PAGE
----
PIC GoTo (Push-To) Dobson controller
The low-power PIC is ideal for battery operations = it will run from 2v to over 5.5v (unlike the Raspberry Pi which 'falls over' unless supplied with 5.2v) and it's power consumption is essentially OSC dependent (so low speed OSC = low power)
What do we want from a GoTo (Push-To) mount controller ?
No doubt a 'top end' PIC device can be used as a complete stand-alone 'GoTo' controller = indeed, the commercial SynScan, Meade AutoStar and Celestron NexStar hand controllers all contain 'PIC style' controllers - however the software effort required makes it a rather daunting task
In any event, why bother to 're-invent the wheel' ? Theres lots of suitable software (such as Stellarium) whihc will runs on multiple devices (including the Raspberry Pi) that can provide excellent 'GoTo' functionality (including a GUI and telescope control)
The most basic function required of the actual telescope 'controller' is thus to act on movement commands and support the detection and transmission of the actual movement (or 'current location') data back to the (external) software
If the control software is running on a tablet or smart phone, communicating with the PIC does present some challenges. Whilst some PIC devices do come with built-in USB hardware support the necessary software drivers take up the majority of the progream space (and CPU cycles). Further, they emulate 'Keyboard' style 'slave' devices - so allow USB cable connection to a 'controller' but can not drive common 'USB dongles' (such as IrDA, Bluetooth or WiFi)
The simple way to communicate with a PIC is via a serial link. This means using an older laptop (or a Raspberry Pi) to host the 'GoTo' software
Dobsonian Push-To controller
The function of the PIC is to 'sense' the 'position' of the telescope and pass this back to the GoTo software. The GoTo software then sends back 'move' instructions which the PIC converts to a 'user interface' for 'push-to' operationThe simplest way to detect 'position' is to use some sort of rotary sensor. Many exist that can detect movement, but only a potentiometer allows the 'absolute' position to the detected (a 'movement step' sensor always has to 'start' counting from a 'known start position') Fortunately, even many of the low-end PIC devices incorporate an 8 or 10 bit A-D converter = so sensing a potentiometer position to an accutacy of 1 in 256 (or 1 in 1024) is 'dead easy'.
If a pot. is connected to the Dobsonian vertical axis, we only need to sense the angle from vertical to horizontal i.e. cover an angle of 90 degrees.An 8 bit DAC gives an accuracy of 90/255 = 0.35 degrees. A 9mm eyepiece on a 10" Donsonian typically covers approx 0.5 degrees, such accuracy is (only) just enough to place the chosen object in the eyepiece. Using a more typical 25mm eyepiece, the FOV is 1.25 degrees meaning the object will be in the eyepiece FOV when the telescope is pouinted to within 3 or 4 steps of the target count
However whilst it's easy enough to 'calibrate' the vertical position (all you need is a spirit level to measure from 'perfectly flat' to 'absolutely upright' (and a button or two on the PIC i/o pins to tell the PIC to 'reset' it's count), horizontal positioning requires both 360 degree sense and the ability to start (calibrate) 'pointing North'If the Dob. base is to be moved through 360 degrees, it's going to be hard to use a potentiometer (whihc has a limited travel). Even if we 'wind it back' at the end of each session, there's still the issue of how to initialise it (i.e 'point North'). A rotary encoded could be used, however the probelm with these is that they provide no 'absolute' position. The electronics has to 'count' steps - so a PIC that goes off to perform time sesitive things (like serial comms) can miss steps. Further, they tend not to be very good when it comes to small back and forth movements (as you would get when 'hunting' for position) One solution is to use a digital compass - this solves the 'dfind North' problem and provides absolute position, but they are not the most accurate things in the world.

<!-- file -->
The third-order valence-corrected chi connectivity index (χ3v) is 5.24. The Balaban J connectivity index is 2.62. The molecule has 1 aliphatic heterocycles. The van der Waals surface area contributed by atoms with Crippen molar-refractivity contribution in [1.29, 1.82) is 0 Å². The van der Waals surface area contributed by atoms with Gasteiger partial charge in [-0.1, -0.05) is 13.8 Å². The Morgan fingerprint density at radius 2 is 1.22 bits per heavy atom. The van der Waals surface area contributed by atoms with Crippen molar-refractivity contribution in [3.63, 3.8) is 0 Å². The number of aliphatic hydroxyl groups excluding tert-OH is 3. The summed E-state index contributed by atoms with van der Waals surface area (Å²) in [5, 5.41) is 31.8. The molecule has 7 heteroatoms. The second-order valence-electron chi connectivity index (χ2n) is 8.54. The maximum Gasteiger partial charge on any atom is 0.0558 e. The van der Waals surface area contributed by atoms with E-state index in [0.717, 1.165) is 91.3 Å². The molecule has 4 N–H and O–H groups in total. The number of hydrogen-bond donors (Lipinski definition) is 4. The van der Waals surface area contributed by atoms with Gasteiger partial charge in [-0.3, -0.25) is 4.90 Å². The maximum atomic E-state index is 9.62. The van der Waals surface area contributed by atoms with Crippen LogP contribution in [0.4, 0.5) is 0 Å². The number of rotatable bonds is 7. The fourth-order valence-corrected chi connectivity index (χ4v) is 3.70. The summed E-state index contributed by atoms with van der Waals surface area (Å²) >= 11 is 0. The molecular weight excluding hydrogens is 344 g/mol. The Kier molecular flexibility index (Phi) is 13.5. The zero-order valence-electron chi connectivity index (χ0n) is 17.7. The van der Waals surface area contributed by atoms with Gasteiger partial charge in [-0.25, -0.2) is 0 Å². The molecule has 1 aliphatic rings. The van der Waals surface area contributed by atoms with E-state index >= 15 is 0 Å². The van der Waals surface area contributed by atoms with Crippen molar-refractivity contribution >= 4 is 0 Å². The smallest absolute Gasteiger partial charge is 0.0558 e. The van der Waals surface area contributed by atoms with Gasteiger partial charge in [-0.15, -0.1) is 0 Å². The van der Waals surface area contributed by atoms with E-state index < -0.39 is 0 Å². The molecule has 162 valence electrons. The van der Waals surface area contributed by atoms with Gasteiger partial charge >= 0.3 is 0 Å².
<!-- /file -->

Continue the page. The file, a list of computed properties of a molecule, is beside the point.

The HMC5883L 'digital compass'
This is the chip fitted to most (if not all) Reaspberry Pi 'digital compass' modules. It's described as a "3-axis digital compas" however what it actually does is to measure the (Earths) magnetic field in the X,Y and Z direction and deliver the 'raw' data vaules. External software then has to convert the readings into a 'compass heading' (and inclination, if that's needed).It's not obvious from the data sheet, this overview reveals it has a 12 bit DAC. This performs serial measurements on the axis sensors. The 16 bit raw X,Y,Z values are processed by the host software driver to give a 'pointing' accuracy of about "1 to 2 degrees" - but thats NOT from a single measurement :-) Whilst you can perform 'single' measurements, the only way to get an accurate result (to better than 5 degrees) is to have the chip perform continuous measurements and have the software discard obviously 'wrong' values (the chip will 'give priority' to I2C data comms, which means the measurement sequence can be truncated) as well as 'averaging' at least 32 successive data sets. User reports suggest that it's rather sensitive to it's orientation in the Earths field, however this can be addressed by using 2 modules offset by 45 degress in the X,Y and Z direction. Further, the Earths field is extremely weak and easily effected by any nearby metal objects = and this would include the Dobsonian OTA. Although the tube rotates with the 'compass', this will still cause an 'offset' (as it rotates throiugh the Erths field) and when the inclination of the tube is adjusted this is bound to result in other changes in the field detected (even when it's not being rotated). Of course, the inclination is being measured, so the software can detect inclinaion changes and should (at least to some extent) be able to compensate. Next is the bolts holding the 'feet' to the Dobsonian base plate. These are going to have a massive effect when the sensor moves over them and whilst metal bolts could be replaced with nylon ones, we then have to worry about the other bolts holding the base together ! Finally, it turns out that Earth magnetic field sensors are sensitive to the magnetic fields generated by flowing currents (a 50HZ 'wobble' will be seen when making measurements inside any building with UK mains power) - and if our push-to GUI relies on "blinking LED's", each LED blink can upset the sensor (although running the LED drive wires inside the OTA might be sufficient to eliminate any external effect) !